Radio Address to the Nation on Deficit Reduction

March 28, 1987

I went up to Capitol Hill this week where many Congressmen were wearing a button with the number ``108 in '88'' on it. And therein lies a story, and today I'd like to tell you about it. The group was the House Republican Conference, and the number stood for the 1988 fiscal year's deficit target: $108 billion. Now, before you anticipate lots of Washington talk about budgets and deficits, don't -- as we used to say in the old days of radio -- touch that dial. Believe me, this issue concerns your job and America's prosperity; it's about keeping inflation low and making sure government doesn't take any more of your take-home pay.

You see, in 1985 the Congress made a solemn pledge to you, the American people, when it decided on $108 billion. After years of wild spending and the accumulation of a trillion-dollar debt, Congress finally agreed to a long-term plan to shrink the Federal budget and, over the course of 5 years, to actually stop deficit spending. Yes, that's right! Under this legislation, called Gramm-Rudman-Hollings for the three Senators who proposed it, the Federal Government has actually adopted a feasible plan for not spending more than it takes in -- for balancing the Federal budget. You could feel the planet shaking!

But this, of course, came only after a long, hard struggle. When we came to Washington in 1981, the momentum of the Federal spending juggernaut seemed unstoppable; and year after year Congress, through the higher inflation caused by Federal borrowing or through higher taxes, saddled the American people with the bill. But over the last 6 years, we changed the terms of the entire debate. For the first time, even the big spenders in the Congress were talking about the deficit like the problem that it is. What a breakthrough that was to those of us who remember Congressmen and economists who actually thought we could spend ourselves rich -- that's just like the fellow who thought he could drink himself sober. So, when Gramm-Rudman-Hollings was adopted, it broke decades of bad tradition, and many were hopeful Congress would keep its promise and hold to the deficit targets.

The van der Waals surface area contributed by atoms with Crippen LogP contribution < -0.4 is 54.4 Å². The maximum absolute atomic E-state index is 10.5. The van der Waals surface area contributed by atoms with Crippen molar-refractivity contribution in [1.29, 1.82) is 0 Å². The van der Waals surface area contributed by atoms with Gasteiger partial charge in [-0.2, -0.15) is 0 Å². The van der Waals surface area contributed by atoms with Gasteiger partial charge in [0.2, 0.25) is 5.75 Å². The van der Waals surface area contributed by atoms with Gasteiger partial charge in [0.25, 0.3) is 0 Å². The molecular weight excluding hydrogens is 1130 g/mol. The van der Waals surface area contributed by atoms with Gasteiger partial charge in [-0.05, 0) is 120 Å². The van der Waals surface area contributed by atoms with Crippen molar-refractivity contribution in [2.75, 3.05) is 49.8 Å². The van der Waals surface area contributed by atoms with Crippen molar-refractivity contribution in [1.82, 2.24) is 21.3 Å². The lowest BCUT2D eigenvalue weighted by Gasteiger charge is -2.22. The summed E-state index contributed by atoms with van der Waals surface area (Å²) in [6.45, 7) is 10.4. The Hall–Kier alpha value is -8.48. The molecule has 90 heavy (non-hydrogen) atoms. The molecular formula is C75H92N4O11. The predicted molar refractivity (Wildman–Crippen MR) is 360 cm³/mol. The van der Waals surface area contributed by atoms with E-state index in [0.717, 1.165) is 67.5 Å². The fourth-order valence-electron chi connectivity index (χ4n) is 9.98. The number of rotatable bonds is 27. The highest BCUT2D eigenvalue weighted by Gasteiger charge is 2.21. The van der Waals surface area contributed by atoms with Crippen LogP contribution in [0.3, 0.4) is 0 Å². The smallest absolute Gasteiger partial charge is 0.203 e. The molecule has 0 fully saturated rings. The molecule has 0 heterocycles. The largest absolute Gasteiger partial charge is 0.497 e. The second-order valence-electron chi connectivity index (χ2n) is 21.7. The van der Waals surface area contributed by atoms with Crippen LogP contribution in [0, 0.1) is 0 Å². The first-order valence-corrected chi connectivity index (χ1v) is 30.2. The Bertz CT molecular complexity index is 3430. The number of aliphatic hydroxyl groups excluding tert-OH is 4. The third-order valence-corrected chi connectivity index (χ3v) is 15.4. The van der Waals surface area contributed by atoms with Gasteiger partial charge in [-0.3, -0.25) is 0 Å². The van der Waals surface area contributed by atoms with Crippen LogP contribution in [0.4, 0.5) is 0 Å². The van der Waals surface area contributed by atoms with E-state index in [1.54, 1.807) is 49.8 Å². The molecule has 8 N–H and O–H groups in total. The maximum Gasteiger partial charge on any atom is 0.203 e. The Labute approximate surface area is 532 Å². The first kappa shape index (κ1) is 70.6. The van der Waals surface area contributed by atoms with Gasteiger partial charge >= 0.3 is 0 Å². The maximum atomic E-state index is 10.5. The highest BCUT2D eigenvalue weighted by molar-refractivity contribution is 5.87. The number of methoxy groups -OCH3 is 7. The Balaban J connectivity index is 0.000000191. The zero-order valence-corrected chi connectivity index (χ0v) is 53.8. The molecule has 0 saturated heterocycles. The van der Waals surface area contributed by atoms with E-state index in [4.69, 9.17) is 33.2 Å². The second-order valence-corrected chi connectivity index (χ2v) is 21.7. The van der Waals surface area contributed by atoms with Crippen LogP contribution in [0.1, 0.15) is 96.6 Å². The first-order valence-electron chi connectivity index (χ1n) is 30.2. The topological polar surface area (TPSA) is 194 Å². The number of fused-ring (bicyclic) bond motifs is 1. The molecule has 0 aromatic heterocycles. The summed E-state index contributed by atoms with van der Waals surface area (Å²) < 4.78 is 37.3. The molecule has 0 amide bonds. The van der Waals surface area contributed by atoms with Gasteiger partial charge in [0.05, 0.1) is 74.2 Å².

But you know Congress and spending. Only this week the Congress sent me a highway construction bill that was loaded with pork-barrel projects. I haven't seen so much lard since I handed out blue ribbons at the Iowa State Fair. It was $10 billion overboard. I got out my veto pen and used it fast. I told the Congress to pare away the waste, to clean this bill up, get it back down to me within the week, and I will sign it within the hour; because America does need a highway bill in time for spring construction and one that restores authority for the 65-miles-per-hour speed limit. But not this one, not a budget-busting handout to the special interests that ultimately you, the American worker, will have to pay for.

And that's just the point: Gramm-Rudman-Hollings was not just a pledge for fiscal responsibility but a pledge to keep America's economy growing and creating new jobs. We need to remember that one of the reasons the economy is prospering and the financial markets are responding is the message the Gramm-Rudman-Hollings plan sends to potential investors and entrepreneurs, a message that says it's safe and smart to invest in our economy, to create new jobs, because government is going to hold down spending and prevent inflation and tax increases from returning. So, you do have a tremendous personal stake in this budget battle and Congress' pledge to hold down the deficit. I've said so often that the reason things changed in America is because those of you at home made those in Congress who didn't see the light on economic issues at least feel the heat. Well, I'm going to be needing your help again.

It would be a shame to lose our momentum now; on inflation and taxes and economic growth, we've accomplished so much. In fact, in the future I'll be talking about another development in saving tax dollars and making the Government more efficient. Budget Director Jim Miller and his deputy Joe Wright have been briefing me on the results of our governmentwide management project, a project that's saved our citizens over 600 million man-hours in filling out forms and redirected $84 billion in Federal money away from wasteful overhead into useful service and purchases. We've eliminated 30,000 pages of Federal regulations. But progress on this front or any other is gravely jeopardized. I need your help now to tell Congress to honor their pledge to the American people and get the highway construction bill under the Gramm-Rudman-Hollings limits. We must never return to the bad old days of higher spending and runaway inflation. So, let's keep the number on the button; remember ``108.''

Until next week, thanks for listening. God bless you.

Note: The President spoke at 12:06 p.m. from the Oval Office at the White House.